The special theory of relativity gives the physicist a tool that allows her to reconcile different descriptions of the same event. Einstein’s answer in his 1905 paper turns on the concept of reference frames, the coordinates and clock ticks that mark where and when each observer views a given event. Observers in separate reference frames that are in constant motion with respect to each other (the coil or the magnet, the train passenger or someone watching from the embankment) will make different measurements of the same event. In the latter half of the paper, Einstein supplies the mathematical framework that connects those two views, but even the conceptual version is enormously powerful. Relativity is a misleading name, one that Einstein himself didn’t love; the key to special relativity is that it reconciles the differing, ‘relative’ interpretations of a single, invariant event.
Moving from physics to daily life: here, again, special relativity accepts the critical importance of point of view, the way observers interpret what they’ve just seen. At the same time, it affirms the unique reality of the event being observed. For a journalist, that sense of a formal relationship between interpretation – even spin – and the underlying event or action is vital. Relativistic thinking is especially helpful in any area that has accumulated a dominant narrative frame. The economics beat, for instance, naturally lends itself to the corporate perspective. Relativisitic journalism would help to ensure that no story about a change in employment rules talked only about raises and not about work hours.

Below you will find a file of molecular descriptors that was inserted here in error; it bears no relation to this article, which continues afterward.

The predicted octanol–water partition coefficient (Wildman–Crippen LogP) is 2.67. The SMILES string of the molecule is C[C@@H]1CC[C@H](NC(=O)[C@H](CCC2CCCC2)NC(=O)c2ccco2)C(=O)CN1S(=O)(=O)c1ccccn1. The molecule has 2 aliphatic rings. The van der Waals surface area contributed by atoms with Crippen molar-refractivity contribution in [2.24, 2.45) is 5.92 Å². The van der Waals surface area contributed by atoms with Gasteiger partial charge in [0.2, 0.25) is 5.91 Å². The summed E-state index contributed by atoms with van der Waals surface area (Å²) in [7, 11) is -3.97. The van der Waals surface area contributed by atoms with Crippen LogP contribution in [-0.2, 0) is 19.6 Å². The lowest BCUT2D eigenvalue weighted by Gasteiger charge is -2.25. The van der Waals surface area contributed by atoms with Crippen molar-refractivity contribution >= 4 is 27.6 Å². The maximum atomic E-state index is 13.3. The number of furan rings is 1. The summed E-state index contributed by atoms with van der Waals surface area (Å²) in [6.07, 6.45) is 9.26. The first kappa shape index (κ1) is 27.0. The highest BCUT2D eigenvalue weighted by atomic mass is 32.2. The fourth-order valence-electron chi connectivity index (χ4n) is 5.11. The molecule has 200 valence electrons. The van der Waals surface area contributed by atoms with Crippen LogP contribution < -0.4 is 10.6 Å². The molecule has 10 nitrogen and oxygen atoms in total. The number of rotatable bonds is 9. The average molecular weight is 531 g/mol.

There is no mathematical transformation that can precisely align the boss’s view with that of her workers, but the idea of reference frames maps directly from physics on to the shop floor. It does so, too, for many other stories that hinge on disparities of power. It helps journalists to hear the silent ‘…as much as everyone else’s’, after the slogan ‘Black Lives Matter’, and hew more closely to Einstein’s own generous views on racial equality. It sharpens the reporting of medical stories; in the recent debate over different countries’ mammogram frequency recommendations, for instance, it clarifies that the issue is at least as much about communicating risk as it is about performing accurate diagnostics. Frames of reference certainly impinge on stories about politics and policy.
To be clear, I am not calling for mere ‘both-sides’ journalism. We already have too much of that. Not every fact has two distinct, equivalent meanings. Human-driven global warming and disease-reduction from vaccination are real, and the complaints of a handful of dissenters doesn’t alter that reality. But many more stories exist in which a commitment to one perspective blinds the reporter – and the audience – to the alternatives. Not every reporter can be as smart as Einstein. But it is possible, and a damn good idea, to think at least a little bit like him.
Thomas Levenson is is professor of science writing at the Massachusetts Institute of Technology. His most recent book is The Hunt for Vulcan: … And How Albert Einstein Destroyed a Planet, Discovered Relativity, and Deciphered the Universe (2015). He lives in Massachusetts.